Israel Del Toro, dressed in a protective suit, preps honeybees for the observational hive on the roof of the Warch Campus Center.
Israel Del Toro prepares to release honeybees to an observational hive on the roof of Lawrence University’s Warch Campus Center. The hive is visible from inside the Warch on the fourth floor.

Story by Ed Berthiaume / Communications

Israel Del Toro’s advocacy for bees — fun fact: there are upwards of 100 different species of bees in Appleton alone — is no secret.

The Lawrence University assistant professor of biology has been championing bees and the untold benefits they bring to our ecosystem since he arrived on campus three years ago. He launched the Appleton Pollinator Project to turn homeowners and gardeners into citizen scientists, helped install and study pollination sites across the Fox Cities, and pushed students in his biology lab and campus environmental clubs to work to improve the on-campus habitat for bees.

Now Del Toro is stepping up that advocacy to another level, working to get Lawrence designated as a bee-friendly campus via Bee City USA, an initiative of Xerces Society. There are currently 70 campuses across the country that hold the bee-friendly designation.

All expectations are that Lawrence will be No. 71, and only the second in Wisconsin.

Del Toro submitted Lawrence’s proposal in early May, spotlighting the school’s sustainability push, the efforts to eliminate invasive species that work to the detriment of bees, the planting of bee-friendly wildflowers, the ongoing research activities and the educational outreach on and off campus.

“The goal is to use the campus as this big lab to try to figure out what the best practices are for managing bee diversity in urban landscapes,” Del Toro said.

To help connect Lawrence faculty, students and staff with the wonders of honeybees, Del Toro donned a protective suit last week and released bees into an observational hive set up on the roof of the Warch Campus Center, visible from behind the safety of glass on the building’s fourth floor.

“It’ll be an active colony that we hope will last for three years,” Del Toro said.

“People can’t actually touch the bees but the hives themselves have a plexiglass window so you can look inside and see the bees doing their bee thing and building honeycomb and foraging and dancing.”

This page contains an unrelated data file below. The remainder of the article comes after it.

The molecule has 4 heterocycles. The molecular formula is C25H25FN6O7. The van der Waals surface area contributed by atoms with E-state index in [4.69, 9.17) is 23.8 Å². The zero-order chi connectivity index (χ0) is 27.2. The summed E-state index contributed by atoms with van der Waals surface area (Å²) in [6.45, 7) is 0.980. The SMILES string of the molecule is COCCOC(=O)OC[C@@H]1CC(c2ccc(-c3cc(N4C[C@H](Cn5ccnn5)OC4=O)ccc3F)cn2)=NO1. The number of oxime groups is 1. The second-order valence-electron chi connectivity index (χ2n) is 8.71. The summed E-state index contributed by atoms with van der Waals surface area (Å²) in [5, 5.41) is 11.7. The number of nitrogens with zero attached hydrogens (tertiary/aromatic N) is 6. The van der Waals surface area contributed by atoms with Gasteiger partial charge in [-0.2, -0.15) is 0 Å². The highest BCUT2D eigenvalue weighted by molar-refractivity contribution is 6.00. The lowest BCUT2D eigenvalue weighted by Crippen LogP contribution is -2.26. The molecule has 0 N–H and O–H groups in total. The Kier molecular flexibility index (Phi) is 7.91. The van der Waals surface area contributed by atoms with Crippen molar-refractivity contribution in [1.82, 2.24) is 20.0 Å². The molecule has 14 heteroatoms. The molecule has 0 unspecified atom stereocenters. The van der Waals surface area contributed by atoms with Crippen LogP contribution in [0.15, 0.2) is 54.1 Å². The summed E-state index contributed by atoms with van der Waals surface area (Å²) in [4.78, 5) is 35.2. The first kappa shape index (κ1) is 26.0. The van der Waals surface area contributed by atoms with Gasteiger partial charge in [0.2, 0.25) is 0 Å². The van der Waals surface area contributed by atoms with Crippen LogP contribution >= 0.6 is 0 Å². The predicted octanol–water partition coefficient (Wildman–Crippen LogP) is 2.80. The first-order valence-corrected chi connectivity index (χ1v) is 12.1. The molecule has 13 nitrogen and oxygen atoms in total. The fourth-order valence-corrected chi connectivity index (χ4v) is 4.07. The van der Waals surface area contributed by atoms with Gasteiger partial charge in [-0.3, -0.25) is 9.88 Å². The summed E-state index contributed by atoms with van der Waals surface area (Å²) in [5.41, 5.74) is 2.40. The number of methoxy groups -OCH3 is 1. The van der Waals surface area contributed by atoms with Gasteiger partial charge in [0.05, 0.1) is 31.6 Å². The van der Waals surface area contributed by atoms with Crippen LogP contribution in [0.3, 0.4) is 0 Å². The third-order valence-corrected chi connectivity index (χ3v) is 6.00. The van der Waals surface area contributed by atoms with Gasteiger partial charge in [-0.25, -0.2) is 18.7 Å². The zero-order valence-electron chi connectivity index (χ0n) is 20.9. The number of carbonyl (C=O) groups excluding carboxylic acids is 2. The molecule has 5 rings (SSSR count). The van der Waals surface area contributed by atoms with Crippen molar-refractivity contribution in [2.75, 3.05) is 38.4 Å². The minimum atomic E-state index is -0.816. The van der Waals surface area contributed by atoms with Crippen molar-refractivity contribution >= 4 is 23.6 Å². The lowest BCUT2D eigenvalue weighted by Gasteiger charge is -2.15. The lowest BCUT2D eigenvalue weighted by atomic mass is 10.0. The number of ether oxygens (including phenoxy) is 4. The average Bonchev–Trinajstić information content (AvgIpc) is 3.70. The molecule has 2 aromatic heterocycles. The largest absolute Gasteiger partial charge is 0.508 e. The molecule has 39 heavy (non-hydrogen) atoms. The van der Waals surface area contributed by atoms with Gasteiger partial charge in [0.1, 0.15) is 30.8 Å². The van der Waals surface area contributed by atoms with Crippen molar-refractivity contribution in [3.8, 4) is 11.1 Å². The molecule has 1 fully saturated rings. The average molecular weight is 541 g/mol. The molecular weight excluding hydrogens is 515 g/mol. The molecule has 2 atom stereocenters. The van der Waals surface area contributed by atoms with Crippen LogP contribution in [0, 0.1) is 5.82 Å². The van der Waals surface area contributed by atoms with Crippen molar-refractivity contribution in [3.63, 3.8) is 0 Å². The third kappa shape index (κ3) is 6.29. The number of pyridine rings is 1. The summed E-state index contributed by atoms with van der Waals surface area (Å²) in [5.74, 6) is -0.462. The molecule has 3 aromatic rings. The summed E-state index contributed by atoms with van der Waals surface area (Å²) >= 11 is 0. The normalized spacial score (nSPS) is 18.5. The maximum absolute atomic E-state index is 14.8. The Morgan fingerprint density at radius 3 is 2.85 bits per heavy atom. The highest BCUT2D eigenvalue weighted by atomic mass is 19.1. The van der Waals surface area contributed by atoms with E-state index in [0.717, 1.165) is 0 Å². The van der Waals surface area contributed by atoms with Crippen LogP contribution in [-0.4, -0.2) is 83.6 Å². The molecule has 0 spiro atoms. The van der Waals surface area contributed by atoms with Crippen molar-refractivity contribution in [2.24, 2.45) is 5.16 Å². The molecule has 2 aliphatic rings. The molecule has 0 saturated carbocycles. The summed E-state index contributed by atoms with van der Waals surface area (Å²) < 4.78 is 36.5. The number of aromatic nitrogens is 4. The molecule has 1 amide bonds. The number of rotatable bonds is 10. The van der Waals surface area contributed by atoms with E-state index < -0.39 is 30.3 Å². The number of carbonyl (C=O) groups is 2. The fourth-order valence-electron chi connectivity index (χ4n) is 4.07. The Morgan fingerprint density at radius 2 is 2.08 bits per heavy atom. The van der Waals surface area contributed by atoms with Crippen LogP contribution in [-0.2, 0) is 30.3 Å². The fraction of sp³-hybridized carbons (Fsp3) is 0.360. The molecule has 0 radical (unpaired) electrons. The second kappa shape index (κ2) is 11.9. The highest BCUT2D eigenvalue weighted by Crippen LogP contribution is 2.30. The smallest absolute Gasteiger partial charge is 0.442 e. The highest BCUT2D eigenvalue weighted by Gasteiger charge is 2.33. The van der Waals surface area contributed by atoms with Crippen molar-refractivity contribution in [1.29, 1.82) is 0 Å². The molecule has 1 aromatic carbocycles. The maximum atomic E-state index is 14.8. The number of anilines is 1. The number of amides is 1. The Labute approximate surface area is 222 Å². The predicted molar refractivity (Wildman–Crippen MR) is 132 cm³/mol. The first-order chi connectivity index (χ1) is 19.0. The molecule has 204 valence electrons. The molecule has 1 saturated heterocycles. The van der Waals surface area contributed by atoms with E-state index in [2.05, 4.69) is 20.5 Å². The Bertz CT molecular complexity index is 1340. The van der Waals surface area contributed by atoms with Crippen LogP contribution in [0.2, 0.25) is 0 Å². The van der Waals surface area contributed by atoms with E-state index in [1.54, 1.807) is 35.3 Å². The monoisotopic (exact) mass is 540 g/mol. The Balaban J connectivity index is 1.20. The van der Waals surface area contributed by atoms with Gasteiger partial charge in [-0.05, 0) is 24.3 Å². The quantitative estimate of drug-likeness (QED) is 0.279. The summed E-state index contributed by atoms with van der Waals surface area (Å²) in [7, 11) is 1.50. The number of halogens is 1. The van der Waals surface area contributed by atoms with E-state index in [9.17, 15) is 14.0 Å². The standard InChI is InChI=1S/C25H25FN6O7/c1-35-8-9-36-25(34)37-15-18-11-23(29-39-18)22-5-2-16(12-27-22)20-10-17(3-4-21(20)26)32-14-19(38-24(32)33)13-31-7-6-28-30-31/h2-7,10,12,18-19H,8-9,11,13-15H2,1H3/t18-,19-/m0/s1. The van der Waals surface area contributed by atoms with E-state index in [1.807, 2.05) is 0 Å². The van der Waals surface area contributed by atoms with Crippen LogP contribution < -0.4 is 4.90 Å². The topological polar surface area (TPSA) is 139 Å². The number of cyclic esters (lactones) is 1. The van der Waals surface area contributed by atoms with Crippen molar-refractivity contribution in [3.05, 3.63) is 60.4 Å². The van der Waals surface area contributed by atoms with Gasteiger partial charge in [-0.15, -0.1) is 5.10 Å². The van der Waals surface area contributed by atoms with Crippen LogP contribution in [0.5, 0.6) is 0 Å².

A formal unveiling of the observational hive will be held in June, complete with a bee-inspired picnic featuring foods that require bee pollination — think apple pie, blueberry treats and avocado smoothies. Stay tuned for time, date and details.

Bee science

The observational hive at Warch offers an up-close look at the honeybee, the best known of the bee species that are here, but that’s just the start of the bee-focused educational opportunities on campus.

There are 10 different bee species known to be on Main Hall green, mostly housed in the hexagon-shaped pollination box just southeast of Main Hall. But another 32 species are known to inhabit S.L.U.G. (Sustainable Lawrence University Gardens), where students actively maintain a bee-friendly space with blooming flowers, native wildflowers and the ongoing removal of invasive plants.

The hexagon-shaped pollination box is on the Main Hall green, near Youngchild Hall.
A pollination box is on the Main Hall green near Youngchild Hall, home to multiple species of bees.

Del Toro is also working with City of Appleton officials to get the city designated a Bee City. It’s all part of the efforts to educate people on the ecosystem importance of bees and the dangers that exist when we’re not being good stewards of the land.

“It reflects some of the important values of Lawrence,” Del Toro said of the bee-friendly campus and city efforts. “Lawrence has always been very progressive thinking. Sustainability is a big issue now. We want to make sure that in the time of climate change and biodiversity loss, we are a leader in setting the proper example. If all we can impact is our little 88 acres on campus, well, that’s a great starting point. We can lead by example. I think that’s a really great example of the ethos of Lawrence.”